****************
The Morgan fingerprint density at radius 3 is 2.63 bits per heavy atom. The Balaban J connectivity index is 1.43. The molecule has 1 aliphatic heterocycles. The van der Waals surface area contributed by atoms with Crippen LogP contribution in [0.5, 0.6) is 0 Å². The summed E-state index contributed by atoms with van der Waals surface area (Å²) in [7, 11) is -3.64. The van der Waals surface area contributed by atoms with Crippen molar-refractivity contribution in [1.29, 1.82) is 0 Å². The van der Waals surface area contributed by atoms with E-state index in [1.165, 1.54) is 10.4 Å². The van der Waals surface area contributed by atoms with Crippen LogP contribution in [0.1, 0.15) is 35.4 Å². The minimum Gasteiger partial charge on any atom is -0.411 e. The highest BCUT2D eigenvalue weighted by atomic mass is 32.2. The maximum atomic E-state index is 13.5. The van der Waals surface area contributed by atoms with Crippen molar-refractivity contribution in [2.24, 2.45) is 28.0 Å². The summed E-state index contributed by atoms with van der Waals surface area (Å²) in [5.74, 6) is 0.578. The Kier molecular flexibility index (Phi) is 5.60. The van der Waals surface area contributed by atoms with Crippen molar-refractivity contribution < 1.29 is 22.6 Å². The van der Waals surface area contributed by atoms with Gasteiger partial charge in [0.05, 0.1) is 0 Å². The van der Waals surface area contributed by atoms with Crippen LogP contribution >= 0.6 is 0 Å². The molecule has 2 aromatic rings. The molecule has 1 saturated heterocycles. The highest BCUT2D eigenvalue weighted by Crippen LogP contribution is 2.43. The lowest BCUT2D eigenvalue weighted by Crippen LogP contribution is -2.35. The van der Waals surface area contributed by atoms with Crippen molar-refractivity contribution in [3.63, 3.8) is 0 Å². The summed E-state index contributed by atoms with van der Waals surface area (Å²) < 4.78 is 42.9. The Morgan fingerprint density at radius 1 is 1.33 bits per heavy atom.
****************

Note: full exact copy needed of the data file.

The Morgan fingerprint density at radius 3 is 2.63 bits per heavy atom. The Balaban J connectivity index is 1.43. The molecule has 1 aliphatic heterocycles. The van der Waals surface area contributed by atoms with Crippen LogP contribution in [0.5, 0.6) is 0 Å². The summed E-state index contributed by atoms with van der Waals surface area (Å²) in [7, 11) is -3.64. The van der Waals surface area contributed by atoms with Crippen molar-refractivity contribution in [1.29, 1.82) is 0 Å². The van der Waals surface area contributed by atoms with E-state index in [1.165, 1.54) is 10.4 Å². The van der Waals surface area contributed by atoms with Crippen LogP contribution in [0.1, 0.15) is 35.4 Å². The minimum Gasteiger partial charge on any atom is -0.411 e. The highest BCUT2D eigenvalue weighted by atomic mass is 32.2. The maximum atomic E-state index is 13.5. The van der Waals surface area contributed by atoms with Crippen molar-refractivity contribution in [2.24, 2.45) is 28.0 Å². The summed E-state index contributed by atoms with van der Waals surface area (Å²) in [5.74, 6) is 0.578. The Kier molecular flexibility index (Phi) is 5.60. The van der Waals surface area contributed by atoms with Crippen molar-refractivity contribution < 1.29 is 22.6 Å². The van der Waals surface area contributed by atoms with Gasteiger partial charge in [0.05, 0.1) is 0 Å². The van der Waals surface area contributed by atoms with Crippen LogP contribution >= 0.6 is 0 Å². The molecule has 2 aromatic rings. The molecule has 1 saturated heterocycles. The highest BCUT2D eigenvalue weighted by Crippen LogP contribution is 2.43. The lowest BCUT2D eigenvalue weighted by Crippen LogP contribution is -2.35. The van der Waals surface area contributed by atoms with Crippen molar-refractivity contribution in [3.63, 3.8) is 0 Å². The summed E-state index contributed by atoms with van der Waals surface area (Å²) < 4.78 is 42.9. The Morgan fingerprint density at radius 1 is 1.33 bits per heavy atom.